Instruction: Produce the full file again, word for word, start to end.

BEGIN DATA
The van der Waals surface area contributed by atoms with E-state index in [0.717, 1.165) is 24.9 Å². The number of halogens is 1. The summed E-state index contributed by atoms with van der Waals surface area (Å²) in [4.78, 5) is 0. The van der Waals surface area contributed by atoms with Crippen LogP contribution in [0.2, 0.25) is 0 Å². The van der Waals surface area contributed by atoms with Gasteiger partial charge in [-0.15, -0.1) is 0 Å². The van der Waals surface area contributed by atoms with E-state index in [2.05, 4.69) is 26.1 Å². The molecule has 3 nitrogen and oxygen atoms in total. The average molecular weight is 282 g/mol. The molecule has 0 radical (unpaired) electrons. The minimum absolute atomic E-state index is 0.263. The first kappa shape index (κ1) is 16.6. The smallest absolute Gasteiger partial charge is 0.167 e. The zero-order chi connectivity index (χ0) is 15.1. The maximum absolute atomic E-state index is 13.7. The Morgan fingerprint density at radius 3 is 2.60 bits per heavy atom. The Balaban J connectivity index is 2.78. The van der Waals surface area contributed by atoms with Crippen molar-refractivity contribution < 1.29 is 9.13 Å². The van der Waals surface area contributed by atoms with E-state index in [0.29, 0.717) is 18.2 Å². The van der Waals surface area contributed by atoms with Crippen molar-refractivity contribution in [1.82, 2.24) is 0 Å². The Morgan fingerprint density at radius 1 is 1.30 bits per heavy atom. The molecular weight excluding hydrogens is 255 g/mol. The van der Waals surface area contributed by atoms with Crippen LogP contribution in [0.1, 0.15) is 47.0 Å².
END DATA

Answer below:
The van der Waals surface area contributed by atoms with E-state index in [0.717, 1.165) is 24.9 Å². The number of halogens is 1. The summed E-state index contributed by atoms with van der Waals surface area (Å²) in [4.78, 5) is 0. The van der Waals surface area contributed by atoms with Crippen LogP contribution in [0.2, 0.25) is 0 Å². The van der Waals surface area contributed by atoms with Gasteiger partial charge in [-0.15, -0.1) is 0 Å². The van der Waals surface area contributed by atoms with E-state index in [2.05, 4.69) is 26.1 Å². The molecule has 3 nitrogen and oxygen atoms in total. The average molecular weight is 282 g/mol. The molecule has 0 radical (unpaired) electrons. The minimum absolute atomic E-state index is 0.263. The first kappa shape index (κ1) is 16.6. The smallest absolute Gasteiger partial charge is 0.167 e. The zero-order chi connectivity index (χ0) is 15.1. The maximum absolute atomic E-state index is 13.7. The Morgan fingerprint density at radius 3 is 2.60 bits per heavy atom. The Balaban J connectivity index is 2.78. The van der Waals surface area contributed by atoms with Crippen molar-refractivity contribution < 1.29 is 9.13 Å². The van der Waals surface area contributed by atoms with E-state index in [0.29, 0.717) is 18.2 Å². The van der Waals surface area contributed by atoms with Crippen molar-refractivity contribution in [1.82, 2.24) is 0 Å². The Morgan fingerprint density at radius 1 is 1.30 bits per heavy atom. The molecular weight excluding hydrogens is 255 g/mol. The van der Waals surface area contributed by atoms with Crippen LogP contribution in [0.1, 0.15) is 47.0 Å².